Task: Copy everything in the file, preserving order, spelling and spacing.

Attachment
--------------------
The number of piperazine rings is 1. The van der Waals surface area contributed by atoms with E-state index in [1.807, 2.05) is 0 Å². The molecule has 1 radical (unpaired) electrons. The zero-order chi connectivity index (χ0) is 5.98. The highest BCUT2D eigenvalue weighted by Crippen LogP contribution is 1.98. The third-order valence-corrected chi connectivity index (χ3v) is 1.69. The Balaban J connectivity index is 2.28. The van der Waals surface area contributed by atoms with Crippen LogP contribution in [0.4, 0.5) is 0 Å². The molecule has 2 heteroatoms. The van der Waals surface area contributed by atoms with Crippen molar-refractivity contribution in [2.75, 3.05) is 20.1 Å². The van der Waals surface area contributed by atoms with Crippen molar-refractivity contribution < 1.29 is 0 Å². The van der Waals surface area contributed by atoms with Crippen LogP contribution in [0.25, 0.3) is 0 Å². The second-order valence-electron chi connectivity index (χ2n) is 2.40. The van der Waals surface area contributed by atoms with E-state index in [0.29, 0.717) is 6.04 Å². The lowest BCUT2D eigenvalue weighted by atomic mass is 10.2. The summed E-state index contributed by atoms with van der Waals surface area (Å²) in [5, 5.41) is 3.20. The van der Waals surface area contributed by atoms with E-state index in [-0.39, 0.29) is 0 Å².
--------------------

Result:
The number of piperazine rings is 1. The van der Waals surface area contributed by atoms with E-state index in [1.807, 2.05) is 0 Å². The molecule has 1 radical (unpaired) electrons. The zero-order chi connectivity index (χ0) is 5.98. The highest BCUT2D eigenvalue weighted by Crippen LogP contribution is 1.98. The third-order valence-corrected chi connectivity index (χ3v) is 1.69. The Balaban J connectivity index is 2.28. The van der Waals surface area contributed by atoms with Crippen LogP contribution in [0.4, 0.5) is 0 Å². The molecule has 2 heteroatoms. The van der Waals surface area contributed by atoms with Crippen molar-refractivity contribution in [2.75, 3.05) is 20.1 Å². The van der Waals surface area contributed by atoms with Crippen molar-refractivity contribution < 1.29 is 0 Å². The van der Waals surface area contributed by atoms with Crippen LogP contribution in [0.25, 0.3) is 0 Å². The second-order valence-electron chi connectivity index (χ2n) is 2.40. The van der Waals surface area contributed by atoms with E-state index in [0.29, 0.717) is 6.04 Å². The lowest BCUT2D eigenvalue weighted by atomic mass is 10.2. The summed E-state index contributed by atoms with van der Waals surface area (Å²) in [5, 5.41) is 3.20. The van der Waals surface area contributed by atoms with E-state index in [-0.39, 0.29) is 0 Å².